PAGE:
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Why is this cap so big?

So I am installing a new stereo in my truck (I have done custom, high-end installs for years) and am including a power cap as I always do. These caps are standard in the mobile audio world to keep your headlights from dimming and to keep your alternator from being over-worked.

Question: Why are these things so big? I mean, the 10F super cap is just slightly bigger than a "standard" cap where as this one is almost the size of an oatmeal can at only 2 farad.

Just for some additional info, this particular install has a final output of around 1600 watts total.

Why is this so big?!?!?

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RobotFreak's picture

Here is the answer.

Remembers me at a russian Matrioshka doll. Guess what is inside the smaller cap. ;-)

rik's picture

Is it a tiny smoke bomb?

RobotFreak's picture

It will act as smoke bomb when you reverse the polarity of the smaller cap before reassembling it.

 

djhesit8's picture

this is a 12V cap :) btw :D It is usually used in cars audio system for the bass system to don't kill the engine/battery when a big bass drops is comming... I think, it has to charge really fast because drums could be at fast BPM...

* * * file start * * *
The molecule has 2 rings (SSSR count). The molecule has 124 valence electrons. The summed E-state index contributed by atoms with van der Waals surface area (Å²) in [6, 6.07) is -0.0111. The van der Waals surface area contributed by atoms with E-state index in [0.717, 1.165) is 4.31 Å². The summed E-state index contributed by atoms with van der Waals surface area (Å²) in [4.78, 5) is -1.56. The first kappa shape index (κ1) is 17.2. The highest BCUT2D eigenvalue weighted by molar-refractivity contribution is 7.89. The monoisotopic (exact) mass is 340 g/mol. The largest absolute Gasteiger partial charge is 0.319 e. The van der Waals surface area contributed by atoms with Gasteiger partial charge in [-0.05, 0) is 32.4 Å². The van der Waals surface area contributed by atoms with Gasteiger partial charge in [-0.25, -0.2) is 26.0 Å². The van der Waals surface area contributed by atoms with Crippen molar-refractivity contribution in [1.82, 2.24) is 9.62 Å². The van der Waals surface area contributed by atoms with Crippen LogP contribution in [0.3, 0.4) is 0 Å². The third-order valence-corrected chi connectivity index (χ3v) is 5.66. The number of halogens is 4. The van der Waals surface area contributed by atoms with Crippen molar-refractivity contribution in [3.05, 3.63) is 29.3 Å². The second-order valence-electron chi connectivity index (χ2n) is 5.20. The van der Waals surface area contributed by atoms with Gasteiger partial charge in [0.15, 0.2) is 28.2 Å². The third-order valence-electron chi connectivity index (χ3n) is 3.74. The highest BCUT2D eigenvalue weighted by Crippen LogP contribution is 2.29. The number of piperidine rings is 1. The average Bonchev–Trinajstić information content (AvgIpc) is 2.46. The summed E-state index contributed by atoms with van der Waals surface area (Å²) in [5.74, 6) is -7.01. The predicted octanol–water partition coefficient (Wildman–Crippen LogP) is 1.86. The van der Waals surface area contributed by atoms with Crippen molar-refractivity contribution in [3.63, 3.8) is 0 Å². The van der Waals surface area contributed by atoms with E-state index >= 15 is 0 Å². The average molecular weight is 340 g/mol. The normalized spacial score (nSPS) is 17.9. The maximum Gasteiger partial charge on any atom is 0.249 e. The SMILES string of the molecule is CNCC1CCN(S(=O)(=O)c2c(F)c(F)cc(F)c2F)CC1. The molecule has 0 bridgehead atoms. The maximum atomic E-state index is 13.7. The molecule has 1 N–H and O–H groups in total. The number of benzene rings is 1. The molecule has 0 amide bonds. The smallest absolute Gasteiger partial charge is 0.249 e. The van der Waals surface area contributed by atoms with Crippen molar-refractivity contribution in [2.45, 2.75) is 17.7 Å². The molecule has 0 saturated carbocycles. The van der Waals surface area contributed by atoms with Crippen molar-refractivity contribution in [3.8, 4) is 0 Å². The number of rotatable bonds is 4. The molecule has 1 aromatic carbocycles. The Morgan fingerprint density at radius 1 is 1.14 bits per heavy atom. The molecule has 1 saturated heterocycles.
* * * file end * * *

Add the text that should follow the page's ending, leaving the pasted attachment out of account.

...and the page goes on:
Chris the Carpenter's picture

Man, I just love good answers!

Next we can move on to if fire has mass or not...

OddBot's picture

Imagine having this huge powerfull system and only a couple of tiny supercaps to smooth the power, like a huge bull with tiny .....

Like Telefox and the Ganster said, higher voltage and cheaper price than supercaps.

 

Benbo231's picture

Plasma weapons are right around the corner...

nmcclana's picture

What telefox said.  Super caps have a very low voltage tolerance (6V or so), but your tanker probably has a much higher voltage limit.

Sometimes bigger caps are just cheaper, too.

TeleFox's picture

Supercaps are made to be used as comparatively long-term power sources, in the same way that you'd use a small battery. Their high capacitance-to-volume ratio comes at a price - primarily that they've got a low charging voltage tolerance, and in general aren't as tough.

That huge cap you've got there is probably an electrolytic type, with a much higher voltage tolerance. Electrolytics can handle reasonable voltages (you can get HV versions too though), but you have to make them pretty big to compare to a supercap in terms of capacitance. They're also quite easy to manufacture, and they can take more of a beating - a must for automotive applications, as I'm sure you'll agree =D.